West Virginia, Virginia Congressional Delegations Chide Postmaster General on Consolidations and Closures
BECKLEY, WV – Members of the West Virginia and Virginia Congressional Delegations today joined together to express their concern about the proposed consolidation and closure of postal facilities in southwest Virginia and southern West Virginia.
The Postal Service has proposed thirty-one discontinuance studies in the USPS Appalachian District, which is the first step in the process for closing a post office. It is also conducting an Area Mail Processing study at the Bluefield Processing and Distribution Facility, proposing to move mail processing operations from Bluefield, West Virginia, to Johnson City, Tennessee.
The Members expressed their concerns in a letter that was initiated by Representatives Nick Rahall (D-W.Va.) and Morgan Griffith (R-Va.) and signed by Senators Jay Rockefeller and Joe Manchin (both D-W.Va.) and Senators Jim Webb and Mark Warner (both D-Va.).
A copy of the letter is attached; full text of the letter is below:
April 21, 2011
The Honorable Patrick R. Donahoe
Postmaster General & Chief Executive Officer
United States Postal Service
475 L’Enfant Plaza, Southwest
Washington, DC 20260-0010
Dear Postmaster General Donahoe:
We are very concerned about the proposed closure and consolidation of postal operations in southwest Virginia and southern West Virginia.
Since February, the U.S. Postal Service (USPS) has announced an Area Mail Processing study at the Bluefield Processing and Distribution Facility that proposes to move mail processing operations into Tennessee. It has also proposed thirty-one discontinuance studies in the USPS Appalachian District, including twenty-two post offices in the region surrounding the Bluefield facility.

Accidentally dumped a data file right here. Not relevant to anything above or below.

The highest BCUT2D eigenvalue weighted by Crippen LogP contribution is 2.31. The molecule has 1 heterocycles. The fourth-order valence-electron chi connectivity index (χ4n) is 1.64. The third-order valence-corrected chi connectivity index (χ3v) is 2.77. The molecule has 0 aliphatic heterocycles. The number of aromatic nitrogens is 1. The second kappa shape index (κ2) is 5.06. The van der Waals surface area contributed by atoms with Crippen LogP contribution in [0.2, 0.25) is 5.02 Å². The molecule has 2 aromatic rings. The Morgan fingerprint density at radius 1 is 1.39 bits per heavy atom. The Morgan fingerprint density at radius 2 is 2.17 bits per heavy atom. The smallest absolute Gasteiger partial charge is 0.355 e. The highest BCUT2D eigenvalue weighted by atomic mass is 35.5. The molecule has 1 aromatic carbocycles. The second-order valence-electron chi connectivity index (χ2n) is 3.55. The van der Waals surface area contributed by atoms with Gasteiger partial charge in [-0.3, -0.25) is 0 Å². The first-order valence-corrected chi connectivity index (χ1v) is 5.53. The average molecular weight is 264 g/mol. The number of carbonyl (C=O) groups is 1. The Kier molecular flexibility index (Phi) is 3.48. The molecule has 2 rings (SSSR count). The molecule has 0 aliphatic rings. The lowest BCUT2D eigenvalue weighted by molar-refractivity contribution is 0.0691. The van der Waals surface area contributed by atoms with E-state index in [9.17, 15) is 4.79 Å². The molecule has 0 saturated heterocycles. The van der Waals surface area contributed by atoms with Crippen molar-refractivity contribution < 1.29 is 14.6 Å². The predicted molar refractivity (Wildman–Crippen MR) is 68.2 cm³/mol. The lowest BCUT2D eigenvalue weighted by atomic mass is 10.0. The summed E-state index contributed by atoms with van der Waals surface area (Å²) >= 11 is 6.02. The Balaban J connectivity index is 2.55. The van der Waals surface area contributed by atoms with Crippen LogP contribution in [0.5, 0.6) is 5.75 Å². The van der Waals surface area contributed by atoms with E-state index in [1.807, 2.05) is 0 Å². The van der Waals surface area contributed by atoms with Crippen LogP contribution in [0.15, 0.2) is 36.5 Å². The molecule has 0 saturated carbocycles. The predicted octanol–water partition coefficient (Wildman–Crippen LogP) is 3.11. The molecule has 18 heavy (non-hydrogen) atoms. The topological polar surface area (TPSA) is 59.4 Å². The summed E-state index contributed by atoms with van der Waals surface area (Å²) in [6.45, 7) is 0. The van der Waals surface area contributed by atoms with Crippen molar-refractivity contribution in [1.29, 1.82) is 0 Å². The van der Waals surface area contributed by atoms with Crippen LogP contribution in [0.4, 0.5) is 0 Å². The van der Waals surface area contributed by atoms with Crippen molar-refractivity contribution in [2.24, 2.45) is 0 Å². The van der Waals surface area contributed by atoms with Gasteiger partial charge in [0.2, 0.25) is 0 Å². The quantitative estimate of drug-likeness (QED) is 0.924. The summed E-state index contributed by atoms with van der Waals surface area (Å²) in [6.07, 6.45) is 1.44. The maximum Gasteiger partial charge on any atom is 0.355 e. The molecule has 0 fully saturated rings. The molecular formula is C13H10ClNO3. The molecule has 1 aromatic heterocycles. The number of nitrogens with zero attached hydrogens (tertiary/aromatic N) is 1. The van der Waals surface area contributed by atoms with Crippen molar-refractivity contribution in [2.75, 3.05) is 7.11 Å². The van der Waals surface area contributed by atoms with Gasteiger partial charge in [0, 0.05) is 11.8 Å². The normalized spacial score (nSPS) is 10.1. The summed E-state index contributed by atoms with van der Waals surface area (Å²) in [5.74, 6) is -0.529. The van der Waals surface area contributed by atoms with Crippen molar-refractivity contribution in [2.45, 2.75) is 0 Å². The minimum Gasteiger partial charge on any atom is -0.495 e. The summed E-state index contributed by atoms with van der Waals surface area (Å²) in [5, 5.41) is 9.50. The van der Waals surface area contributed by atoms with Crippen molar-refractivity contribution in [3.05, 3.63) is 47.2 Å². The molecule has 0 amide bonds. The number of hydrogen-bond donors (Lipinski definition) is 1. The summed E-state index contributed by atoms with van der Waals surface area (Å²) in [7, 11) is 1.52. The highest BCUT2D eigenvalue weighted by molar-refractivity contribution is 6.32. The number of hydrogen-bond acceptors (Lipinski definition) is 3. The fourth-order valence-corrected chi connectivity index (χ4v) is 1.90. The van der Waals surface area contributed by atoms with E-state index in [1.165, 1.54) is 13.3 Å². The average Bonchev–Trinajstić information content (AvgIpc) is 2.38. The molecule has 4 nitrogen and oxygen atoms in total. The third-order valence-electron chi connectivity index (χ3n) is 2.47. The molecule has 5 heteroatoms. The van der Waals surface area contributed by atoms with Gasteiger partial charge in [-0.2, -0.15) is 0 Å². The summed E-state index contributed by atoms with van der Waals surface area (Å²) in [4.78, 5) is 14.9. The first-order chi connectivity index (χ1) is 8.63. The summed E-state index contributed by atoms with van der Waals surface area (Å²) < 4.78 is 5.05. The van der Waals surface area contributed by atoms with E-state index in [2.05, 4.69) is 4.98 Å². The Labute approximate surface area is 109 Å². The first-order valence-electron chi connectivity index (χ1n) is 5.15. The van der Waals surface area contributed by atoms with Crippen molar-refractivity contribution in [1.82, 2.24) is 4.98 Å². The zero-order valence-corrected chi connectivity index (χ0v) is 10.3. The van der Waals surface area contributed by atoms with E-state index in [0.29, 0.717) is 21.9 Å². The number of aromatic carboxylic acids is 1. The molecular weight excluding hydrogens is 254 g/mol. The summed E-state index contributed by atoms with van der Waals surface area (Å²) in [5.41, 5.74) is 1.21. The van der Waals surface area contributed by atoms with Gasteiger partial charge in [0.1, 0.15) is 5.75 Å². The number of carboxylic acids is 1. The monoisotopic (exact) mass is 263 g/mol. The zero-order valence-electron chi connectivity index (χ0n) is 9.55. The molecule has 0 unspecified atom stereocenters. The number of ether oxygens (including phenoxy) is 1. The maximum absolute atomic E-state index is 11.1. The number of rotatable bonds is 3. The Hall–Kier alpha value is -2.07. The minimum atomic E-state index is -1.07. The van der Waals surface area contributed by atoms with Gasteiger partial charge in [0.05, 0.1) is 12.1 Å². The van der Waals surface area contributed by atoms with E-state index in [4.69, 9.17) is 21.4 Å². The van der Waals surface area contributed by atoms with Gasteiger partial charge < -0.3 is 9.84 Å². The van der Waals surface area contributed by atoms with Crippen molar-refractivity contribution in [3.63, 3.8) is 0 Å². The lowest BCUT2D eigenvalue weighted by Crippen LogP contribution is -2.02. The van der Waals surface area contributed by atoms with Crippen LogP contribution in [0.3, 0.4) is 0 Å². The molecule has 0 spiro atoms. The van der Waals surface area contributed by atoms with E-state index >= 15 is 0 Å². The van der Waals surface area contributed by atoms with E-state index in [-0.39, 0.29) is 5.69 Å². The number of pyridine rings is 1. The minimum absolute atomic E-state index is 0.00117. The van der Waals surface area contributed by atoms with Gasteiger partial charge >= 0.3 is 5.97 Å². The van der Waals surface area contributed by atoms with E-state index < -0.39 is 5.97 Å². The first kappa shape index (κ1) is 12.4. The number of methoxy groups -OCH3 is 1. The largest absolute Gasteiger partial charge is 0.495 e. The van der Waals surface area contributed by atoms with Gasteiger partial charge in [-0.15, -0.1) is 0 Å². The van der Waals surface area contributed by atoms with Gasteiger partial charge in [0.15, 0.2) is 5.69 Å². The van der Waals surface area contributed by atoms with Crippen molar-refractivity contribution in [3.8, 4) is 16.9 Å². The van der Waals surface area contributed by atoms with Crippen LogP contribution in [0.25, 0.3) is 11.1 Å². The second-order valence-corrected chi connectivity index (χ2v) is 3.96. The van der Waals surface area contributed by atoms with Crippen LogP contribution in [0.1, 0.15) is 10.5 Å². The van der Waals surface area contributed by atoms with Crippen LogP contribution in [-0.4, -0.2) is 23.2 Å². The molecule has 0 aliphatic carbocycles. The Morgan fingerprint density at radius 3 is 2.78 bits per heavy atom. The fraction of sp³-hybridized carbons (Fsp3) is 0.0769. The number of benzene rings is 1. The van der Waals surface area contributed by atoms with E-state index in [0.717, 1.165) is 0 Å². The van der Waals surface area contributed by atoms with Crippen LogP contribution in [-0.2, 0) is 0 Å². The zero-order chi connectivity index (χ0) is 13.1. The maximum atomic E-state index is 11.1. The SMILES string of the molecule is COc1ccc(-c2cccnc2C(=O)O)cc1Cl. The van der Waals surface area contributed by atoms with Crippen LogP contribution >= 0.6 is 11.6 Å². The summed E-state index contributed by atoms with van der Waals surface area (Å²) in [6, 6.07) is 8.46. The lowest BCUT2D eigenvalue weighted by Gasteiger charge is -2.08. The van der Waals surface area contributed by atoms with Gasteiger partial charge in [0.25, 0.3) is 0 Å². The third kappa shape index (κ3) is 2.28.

There is a perception that the Postal Service is trying to balance its books by unfairly targeting rural postal facilities, despite guarantees in the law that forbid the USPS from closing small post offices “solely for operating at a deficit.” Federal law requires the USPS to “provide a maximum degree of effective and regular postal services to rural areas, communities, and small towns where post offices are not self-sustaining."
In many cases, it is unreasonable to expect the citizens of the communities we represent to drive to other towns for their mail services, and to ask postal employees to transfer to far away cities to retain their jobs. It’s difficult to envision how a ”maximum degree of effective and regular" postal services for residents and businesses in rural communities can be maintained when mail processing operations are transferred to other states and postal facilities are targeted for closure in such an aggressive way.
While we are aware that the Postal Service offers assurances to affected communities about potential cost savings and minimizing disruptions to mail delivery service, we are not convinced it can fully justify those assurances, and know that there is little recourse if they prove inflated. Once a facility is closed or its operations moved, things are hardly likely to go back to the way they were.
As you solicit public comment, we urge you to keep in mind the non-financial factors required by law in deciding whether to close a facility – the impact on the community, on postal workers, on mail delivery services. In addition, postal customers must fully understand their rights under the closure processes: whether potential closures would occur under the full or expedited closure process; the opportunities for public comment and participation; whether the right to appeal the closure to the Postal Regulatory Commission will be afforded; and the potential impact on the community.
We look forward to hearing your plan for fulfilling these public service obligations.
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